Covid-19 vaccine uptake among young men in Tayside is at the lowest rate in the country as thousands of people exposed to the virus are unable to attend appointments.
Just 54% of men aged 18-29 have been vaccinated despite other health board areas in Scotland reaching over 70%.
Infection rates one of highest in Europe
The area needs to increase vaccinations to stop infections rising, which recently reached one of the highest levels in Europe.
But the high case rate among young people, the majority of which have been men in recent weeks, is preventing many in the current cohort from going to their appointments.
This could be due to either self-isolating for 10 days or because they have tested positive.
Anyone testing positive must wait 28 days from that date to get a jag.
The catch-22 situation is causing headaches for the public health team at NHS Tayside who are keen to get thousands more doses delivered.
Microbiologist Professor Hugh Pennington says those contracting the virus will develop significant protection in antibodies so that will still boost community immunity.
He said: “Having lots of people locked up and unable to get their vaccine is an interesting situation.
“You could look at it in a positive way in that for the people testing positive, it is almost equivalent to having a vaccine because they will have natural immunity.
“Nobody quite knows whether that is as good or whether it’s even better than a vaccine.
“For close contacts having to self-isolate and missing appointments, that is more of a problem of course.”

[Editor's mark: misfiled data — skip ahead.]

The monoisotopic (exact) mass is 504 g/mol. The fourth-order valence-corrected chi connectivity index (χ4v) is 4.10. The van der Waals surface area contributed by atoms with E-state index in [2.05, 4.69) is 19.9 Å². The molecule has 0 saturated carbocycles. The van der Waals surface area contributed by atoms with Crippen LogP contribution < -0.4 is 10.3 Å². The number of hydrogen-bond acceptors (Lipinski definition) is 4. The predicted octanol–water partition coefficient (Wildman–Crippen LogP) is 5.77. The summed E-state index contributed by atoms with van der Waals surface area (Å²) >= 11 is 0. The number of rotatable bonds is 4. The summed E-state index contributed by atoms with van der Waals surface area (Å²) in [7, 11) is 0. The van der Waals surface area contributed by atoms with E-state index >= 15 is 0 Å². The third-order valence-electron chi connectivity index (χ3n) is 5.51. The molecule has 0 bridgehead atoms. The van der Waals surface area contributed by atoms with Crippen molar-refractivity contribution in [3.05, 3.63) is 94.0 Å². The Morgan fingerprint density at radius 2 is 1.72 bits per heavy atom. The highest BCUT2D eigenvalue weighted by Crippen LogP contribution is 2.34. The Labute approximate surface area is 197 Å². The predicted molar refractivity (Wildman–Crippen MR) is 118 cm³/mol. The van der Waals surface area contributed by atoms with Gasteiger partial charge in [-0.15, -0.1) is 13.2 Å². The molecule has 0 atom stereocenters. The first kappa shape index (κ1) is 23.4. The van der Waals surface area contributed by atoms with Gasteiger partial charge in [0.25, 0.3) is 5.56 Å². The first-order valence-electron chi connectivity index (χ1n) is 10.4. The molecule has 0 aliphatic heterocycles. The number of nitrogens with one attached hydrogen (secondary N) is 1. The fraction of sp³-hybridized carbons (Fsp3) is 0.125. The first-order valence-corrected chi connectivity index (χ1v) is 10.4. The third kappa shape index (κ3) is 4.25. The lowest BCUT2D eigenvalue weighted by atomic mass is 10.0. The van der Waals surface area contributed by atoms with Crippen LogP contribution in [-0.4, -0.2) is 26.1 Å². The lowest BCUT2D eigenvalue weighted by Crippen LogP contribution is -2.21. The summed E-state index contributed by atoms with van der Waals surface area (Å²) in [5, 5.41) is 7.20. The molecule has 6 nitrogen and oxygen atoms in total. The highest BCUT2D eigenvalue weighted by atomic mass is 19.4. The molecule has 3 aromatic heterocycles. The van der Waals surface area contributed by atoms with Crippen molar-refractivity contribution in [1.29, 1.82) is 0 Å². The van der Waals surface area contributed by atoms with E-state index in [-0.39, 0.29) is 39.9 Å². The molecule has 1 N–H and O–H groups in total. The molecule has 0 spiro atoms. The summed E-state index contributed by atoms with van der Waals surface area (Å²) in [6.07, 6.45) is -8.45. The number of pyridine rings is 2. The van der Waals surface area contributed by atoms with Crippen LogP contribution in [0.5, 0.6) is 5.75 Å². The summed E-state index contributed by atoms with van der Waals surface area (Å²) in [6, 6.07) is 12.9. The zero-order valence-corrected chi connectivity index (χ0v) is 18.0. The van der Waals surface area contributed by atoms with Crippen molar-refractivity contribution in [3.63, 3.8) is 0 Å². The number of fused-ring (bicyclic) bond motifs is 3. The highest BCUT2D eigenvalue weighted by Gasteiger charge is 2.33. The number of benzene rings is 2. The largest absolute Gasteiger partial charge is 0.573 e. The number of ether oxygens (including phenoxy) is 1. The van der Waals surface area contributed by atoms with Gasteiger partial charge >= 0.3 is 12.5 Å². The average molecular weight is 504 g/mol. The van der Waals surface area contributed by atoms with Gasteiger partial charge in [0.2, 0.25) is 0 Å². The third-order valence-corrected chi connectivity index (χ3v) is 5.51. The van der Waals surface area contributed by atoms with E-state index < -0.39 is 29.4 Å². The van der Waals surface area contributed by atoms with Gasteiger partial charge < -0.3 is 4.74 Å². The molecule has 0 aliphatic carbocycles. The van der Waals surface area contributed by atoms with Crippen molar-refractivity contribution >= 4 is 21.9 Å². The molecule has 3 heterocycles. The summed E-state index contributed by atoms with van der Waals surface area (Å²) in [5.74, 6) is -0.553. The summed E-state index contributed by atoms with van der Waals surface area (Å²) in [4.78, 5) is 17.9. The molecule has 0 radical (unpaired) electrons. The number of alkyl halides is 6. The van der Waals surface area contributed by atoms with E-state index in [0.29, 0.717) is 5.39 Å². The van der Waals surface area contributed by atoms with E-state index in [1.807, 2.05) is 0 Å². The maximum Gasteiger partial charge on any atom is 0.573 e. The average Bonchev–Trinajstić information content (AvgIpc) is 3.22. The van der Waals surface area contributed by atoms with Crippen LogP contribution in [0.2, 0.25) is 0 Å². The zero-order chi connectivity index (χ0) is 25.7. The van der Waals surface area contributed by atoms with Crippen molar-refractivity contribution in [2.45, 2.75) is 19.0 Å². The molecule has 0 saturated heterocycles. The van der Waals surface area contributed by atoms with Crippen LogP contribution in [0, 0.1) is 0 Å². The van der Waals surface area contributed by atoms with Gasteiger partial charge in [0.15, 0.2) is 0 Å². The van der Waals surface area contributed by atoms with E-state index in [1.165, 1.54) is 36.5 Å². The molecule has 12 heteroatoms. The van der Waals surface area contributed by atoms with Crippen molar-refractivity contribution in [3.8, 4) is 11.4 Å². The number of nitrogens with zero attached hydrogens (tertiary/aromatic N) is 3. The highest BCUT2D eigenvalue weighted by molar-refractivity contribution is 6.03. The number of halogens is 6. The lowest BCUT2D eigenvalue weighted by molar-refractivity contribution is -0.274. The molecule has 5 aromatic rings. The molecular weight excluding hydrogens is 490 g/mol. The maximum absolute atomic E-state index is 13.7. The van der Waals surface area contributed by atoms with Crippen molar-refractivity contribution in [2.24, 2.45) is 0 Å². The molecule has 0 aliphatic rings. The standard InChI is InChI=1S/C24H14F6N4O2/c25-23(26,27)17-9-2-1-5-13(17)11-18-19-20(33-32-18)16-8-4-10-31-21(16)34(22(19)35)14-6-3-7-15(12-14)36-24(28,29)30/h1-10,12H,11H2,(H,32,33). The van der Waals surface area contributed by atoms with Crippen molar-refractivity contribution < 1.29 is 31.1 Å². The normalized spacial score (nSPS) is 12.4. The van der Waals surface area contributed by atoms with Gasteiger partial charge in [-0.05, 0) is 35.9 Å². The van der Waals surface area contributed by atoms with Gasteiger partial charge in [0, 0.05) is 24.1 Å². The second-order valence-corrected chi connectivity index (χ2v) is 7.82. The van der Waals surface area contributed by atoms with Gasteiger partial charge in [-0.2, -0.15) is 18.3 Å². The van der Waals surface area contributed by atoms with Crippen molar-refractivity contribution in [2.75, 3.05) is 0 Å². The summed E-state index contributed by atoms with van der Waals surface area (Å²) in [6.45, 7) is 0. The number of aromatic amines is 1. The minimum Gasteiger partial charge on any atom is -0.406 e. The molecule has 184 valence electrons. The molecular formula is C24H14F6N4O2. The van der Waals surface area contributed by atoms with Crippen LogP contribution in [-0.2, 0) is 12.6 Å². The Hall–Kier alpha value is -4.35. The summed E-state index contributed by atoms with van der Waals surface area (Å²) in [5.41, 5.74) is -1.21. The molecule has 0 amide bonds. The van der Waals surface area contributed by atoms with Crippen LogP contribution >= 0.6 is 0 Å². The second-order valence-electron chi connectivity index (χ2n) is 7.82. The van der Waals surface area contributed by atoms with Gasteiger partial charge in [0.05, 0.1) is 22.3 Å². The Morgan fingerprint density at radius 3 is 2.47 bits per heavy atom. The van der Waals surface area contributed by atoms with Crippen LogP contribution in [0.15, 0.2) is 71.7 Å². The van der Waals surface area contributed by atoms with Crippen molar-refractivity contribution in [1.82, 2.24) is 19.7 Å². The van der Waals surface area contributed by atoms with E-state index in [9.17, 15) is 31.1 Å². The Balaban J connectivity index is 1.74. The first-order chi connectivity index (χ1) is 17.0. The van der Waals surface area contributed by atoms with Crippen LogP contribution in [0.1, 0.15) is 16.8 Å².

Prof Pennington said he does not believe young people are as reluctant to get vaccinated as was originally predicted.
He added: “In the beginning of the roll-out, many were worried that there would be much better uptake among the elderly than the young.
“But actually it’s not been as dramatic as people feared and young people have been turning up to get them.”
NHS Tayside is putting on drop-in clinics to tackle the issue.
Anyone aged 18 or over who hasn’t had their first jag can visit eight different venues this week across Dundee, Perth & Kinross, and Angus.
They are also open to those who have waited eight weeks or more since their first jab.
As of Monday, there are 60 patients requiring hospital care for Covid-19 with 10 in critical care.
The patients are from all age ranges. Some have been fully vaccinated, some have had one dose, and some have not been vaccinated.
Dr Emma Fletcher, director of public health at NHS Tayside, said: “We have seen a slowly improving situation in Tayside over the past few days, however we must remain cautious and we need everyone to work together to make this a sustained downward trend in the number of new infections.
“Covid-19 is still circulating widely throughout our communities and new cases continue to be identified every day.
“Our message remains the same – please get vaccinated, get tested regularly and keep following the FACTS guidance.
“Meet outdoors where possible and keep indoor areas well ventilated.”
Part of the reason for Tayside and specifically Dundee’s high case rate is believed to be because of the large number of young people living in Dundee.
The larger proportion of young people, the smaller the percentage of the population will be vaccinated at this stage.
And just as case numbers started to rise in late May and early June, the health board made the decision to prioritise second doses for older groups over first doses for young people.
It meant some young people locally had to wait longer to be vaccinated compared to other parts of Scotland.